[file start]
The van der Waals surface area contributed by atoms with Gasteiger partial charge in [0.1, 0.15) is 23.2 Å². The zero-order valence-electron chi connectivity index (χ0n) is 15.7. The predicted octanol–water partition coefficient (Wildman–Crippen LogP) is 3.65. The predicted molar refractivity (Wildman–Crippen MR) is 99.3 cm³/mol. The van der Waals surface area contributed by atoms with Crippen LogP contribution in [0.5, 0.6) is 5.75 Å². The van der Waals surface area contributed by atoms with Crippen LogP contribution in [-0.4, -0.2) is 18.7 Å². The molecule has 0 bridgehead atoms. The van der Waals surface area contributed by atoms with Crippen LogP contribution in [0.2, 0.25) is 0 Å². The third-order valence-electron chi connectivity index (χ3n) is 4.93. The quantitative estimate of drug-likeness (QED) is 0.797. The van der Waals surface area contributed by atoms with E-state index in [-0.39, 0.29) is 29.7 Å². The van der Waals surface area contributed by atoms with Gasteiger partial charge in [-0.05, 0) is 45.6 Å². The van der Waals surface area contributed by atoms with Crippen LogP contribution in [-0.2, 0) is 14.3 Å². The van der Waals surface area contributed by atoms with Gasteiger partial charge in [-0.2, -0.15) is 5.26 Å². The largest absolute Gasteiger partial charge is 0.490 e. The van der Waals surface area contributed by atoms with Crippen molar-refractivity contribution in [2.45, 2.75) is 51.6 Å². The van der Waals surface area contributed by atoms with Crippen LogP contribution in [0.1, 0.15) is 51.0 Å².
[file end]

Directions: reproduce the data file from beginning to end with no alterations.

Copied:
The van der Waals surface area contributed by atoms with Gasteiger partial charge in [0.1, 0.15) is 23.2 Å². The zero-order valence-electron chi connectivity index (χ0n) is 15.7. The predicted octanol–water partition coefficient (Wildman–Crippen LogP) is 3.65. The predicted molar refractivity (Wildman–Crippen MR) is 99.3 cm³/mol. The van der Waals surface area contributed by atoms with Crippen LogP contribution in [0.5, 0.6) is 5.75 Å². The van der Waals surface area contributed by atoms with Crippen LogP contribution in [-0.4, -0.2) is 18.7 Å². The molecule has 0 bridgehead atoms. The van der Waals surface area contributed by atoms with Crippen LogP contribution in [0.2, 0.25) is 0 Å². The third-order valence-electron chi connectivity index (χ3n) is 4.93. The quantitative estimate of drug-likeness (QED) is 0.797. The van der Waals surface area contributed by atoms with E-state index in [-0.39, 0.29) is 29.7 Å². The van der Waals surface area contributed by atoms with Gasteiger partial charge in [-0.05, 0) is 45.6 Å². The van der Waals surface area contributed by atoms with Crippen LogP contribution in [-0.2, 0) is 14.3 Å². The van der Waals surface area contributed by atoms with Gasteiger partial charge in [-0.2, -0.15) is 5.26 Å². The largest absolute Gasteiger partial charge is 0.490 e. The van der Waals surface area contributed by atoms with Crippen molar-refractivity contribution in [2.45, 2.75) is 51.6 Å². The van der Waals surface area contributed by atoms with Crippen LogP contribution in [0.1, 0.15) is 51.0 Å².